Anthony Maitland Stenhouse

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Anthony Maitland Stenhouse (February 21, 1849 – 1927[1]) was a Scottish-born political figure in British Columbia. He represented Comox in the Legislative Assembly of British Columbia from 1886 to 1887.

He was born in Edinburgh, the son of Robert Talbot Stenhouse, was educated privately and then attended the University of Edinburgh but failed to qualify for the medical school there. In 1884, he travelled to New York City, continuing on to Vancouver by way of Puget Sound. He settled in the Comox Valley in October 1884, acquiring farmland there. During 1887, Stenhouse converted to the Mormon faith and submitted his resignation from his seat in the assembly in October of that year. He campaigned on behalf of Thomas Basil Humphreys, who replaced him in the assembly. He originally planned to settle in Utah Territory but, in 1888, announced his intent to join a Mormon settlement in the Northwest Territories (present-day southern Alberta) led by Charles Ora Card. Although Stenhouse remained a bachelor, he vigorously defended the right of Mormons to practise polygamy. This in fact led to federal legislation being introduced by Sir John Thompson which declared polygamy to be illegal in Canada. In June 1891, Stenhouse returned to Britain, apparently abandoning the Mormon faith.[1]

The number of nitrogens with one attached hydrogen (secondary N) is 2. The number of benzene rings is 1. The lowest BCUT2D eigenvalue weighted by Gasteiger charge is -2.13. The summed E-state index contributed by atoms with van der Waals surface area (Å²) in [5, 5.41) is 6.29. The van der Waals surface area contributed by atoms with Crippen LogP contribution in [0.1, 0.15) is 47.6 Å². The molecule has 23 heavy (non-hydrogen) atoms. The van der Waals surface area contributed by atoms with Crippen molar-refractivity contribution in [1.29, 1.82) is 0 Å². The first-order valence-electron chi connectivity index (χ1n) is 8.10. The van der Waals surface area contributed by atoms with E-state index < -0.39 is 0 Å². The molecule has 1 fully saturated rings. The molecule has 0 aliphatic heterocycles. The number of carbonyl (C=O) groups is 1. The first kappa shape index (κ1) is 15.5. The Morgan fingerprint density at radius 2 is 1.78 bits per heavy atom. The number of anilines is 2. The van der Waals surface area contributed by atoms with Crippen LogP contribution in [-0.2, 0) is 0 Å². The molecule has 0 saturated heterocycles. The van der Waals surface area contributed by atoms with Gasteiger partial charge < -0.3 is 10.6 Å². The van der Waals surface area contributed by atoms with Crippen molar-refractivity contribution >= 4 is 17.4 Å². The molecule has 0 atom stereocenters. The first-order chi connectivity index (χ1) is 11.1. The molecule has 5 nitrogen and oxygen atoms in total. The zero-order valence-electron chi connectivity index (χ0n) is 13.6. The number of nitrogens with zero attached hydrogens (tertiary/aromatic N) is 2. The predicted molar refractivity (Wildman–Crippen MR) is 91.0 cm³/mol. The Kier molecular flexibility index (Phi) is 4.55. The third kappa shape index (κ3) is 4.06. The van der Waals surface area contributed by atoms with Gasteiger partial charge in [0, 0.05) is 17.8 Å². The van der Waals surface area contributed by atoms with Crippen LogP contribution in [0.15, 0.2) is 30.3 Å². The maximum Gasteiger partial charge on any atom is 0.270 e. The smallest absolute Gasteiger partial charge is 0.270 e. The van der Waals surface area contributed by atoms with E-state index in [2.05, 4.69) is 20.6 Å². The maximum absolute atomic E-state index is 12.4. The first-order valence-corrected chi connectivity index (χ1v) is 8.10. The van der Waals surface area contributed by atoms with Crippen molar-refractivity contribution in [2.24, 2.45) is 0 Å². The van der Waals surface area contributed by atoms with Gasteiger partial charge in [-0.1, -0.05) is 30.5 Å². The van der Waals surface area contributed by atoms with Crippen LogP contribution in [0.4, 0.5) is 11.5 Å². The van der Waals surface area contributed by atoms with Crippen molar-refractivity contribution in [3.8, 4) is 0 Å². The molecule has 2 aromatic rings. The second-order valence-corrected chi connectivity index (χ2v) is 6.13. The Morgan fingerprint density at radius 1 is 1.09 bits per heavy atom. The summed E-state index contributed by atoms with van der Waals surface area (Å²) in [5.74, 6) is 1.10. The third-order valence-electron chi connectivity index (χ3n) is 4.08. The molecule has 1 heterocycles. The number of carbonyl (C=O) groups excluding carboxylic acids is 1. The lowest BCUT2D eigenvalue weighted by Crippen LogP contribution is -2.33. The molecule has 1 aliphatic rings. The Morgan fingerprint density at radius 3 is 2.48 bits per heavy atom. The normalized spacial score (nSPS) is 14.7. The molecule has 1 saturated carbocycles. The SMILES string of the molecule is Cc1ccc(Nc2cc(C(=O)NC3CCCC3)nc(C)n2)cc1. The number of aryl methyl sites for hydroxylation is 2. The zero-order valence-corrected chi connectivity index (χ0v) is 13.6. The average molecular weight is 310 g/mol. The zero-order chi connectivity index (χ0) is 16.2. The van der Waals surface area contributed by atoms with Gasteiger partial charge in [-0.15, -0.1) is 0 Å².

References[edit]

  1. ^ a b McCue, Robert J (Spring 1990). "Anthony Maitland Stenhouse, Bachelor "Polygamist"" (PDF). Dialogue: A Journal of Mormon Thought. 23 (1). Retrieved 2011-08-05.